Life-Cycle Asset Allocation with Ambiguity Aversion and Learning

K. PEIJNENBURG

Journal of Financial and Quantitative Analysis

A paraître

Départements : Finance, GREGHEC (CNRS)


Marking to Market and Inefficient Investment Decisions

C. OTTO, P. F. VOLPIN

Management Science

A paraître

Départements : Finance

Mots clés : Marking to Market, Investment Decisions, Reputation, Agency Problem

https://pubsonline.informs.org/doi/pdf/10.1287/mnsc.2016.2696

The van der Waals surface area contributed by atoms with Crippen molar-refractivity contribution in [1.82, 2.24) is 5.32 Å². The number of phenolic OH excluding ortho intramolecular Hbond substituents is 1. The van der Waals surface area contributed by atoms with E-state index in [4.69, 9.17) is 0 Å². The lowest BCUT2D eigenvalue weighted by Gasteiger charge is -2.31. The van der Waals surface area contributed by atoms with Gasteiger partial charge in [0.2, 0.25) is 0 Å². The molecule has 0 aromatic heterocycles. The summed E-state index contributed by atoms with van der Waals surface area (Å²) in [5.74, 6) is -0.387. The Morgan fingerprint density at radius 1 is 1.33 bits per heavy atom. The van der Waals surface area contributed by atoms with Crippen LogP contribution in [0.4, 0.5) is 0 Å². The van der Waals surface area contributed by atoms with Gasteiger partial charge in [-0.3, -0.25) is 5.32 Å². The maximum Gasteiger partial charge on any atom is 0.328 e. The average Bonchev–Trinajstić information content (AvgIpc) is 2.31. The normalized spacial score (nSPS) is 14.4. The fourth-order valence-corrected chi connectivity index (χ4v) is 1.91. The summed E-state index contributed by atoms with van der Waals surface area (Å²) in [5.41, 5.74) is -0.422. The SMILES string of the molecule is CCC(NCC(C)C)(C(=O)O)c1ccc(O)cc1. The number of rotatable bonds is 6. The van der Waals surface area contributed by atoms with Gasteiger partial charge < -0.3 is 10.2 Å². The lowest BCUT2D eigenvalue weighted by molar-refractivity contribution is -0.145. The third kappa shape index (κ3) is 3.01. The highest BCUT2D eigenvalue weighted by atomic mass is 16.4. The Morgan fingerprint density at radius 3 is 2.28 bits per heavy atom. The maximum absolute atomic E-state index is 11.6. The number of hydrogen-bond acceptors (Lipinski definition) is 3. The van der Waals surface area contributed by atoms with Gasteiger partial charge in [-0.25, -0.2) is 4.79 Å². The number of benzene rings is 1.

We examine how mark-to-market accounting affects the investment decisions of managers with reputation concerns. Reporting the current market value of a firm's assets can help mitigate agency problems because it provides outsiders (e.g., shareholders) with new information against which the management's decisions can be evaluated. However, the fact that the assets' market value is informative can also have a negative side effect: Managers may shy away from investments that indicate conflicting private information and would damage their reputation. This effect can lead to inefficient investment decisions and make marking to market less desirable when market prices are more informative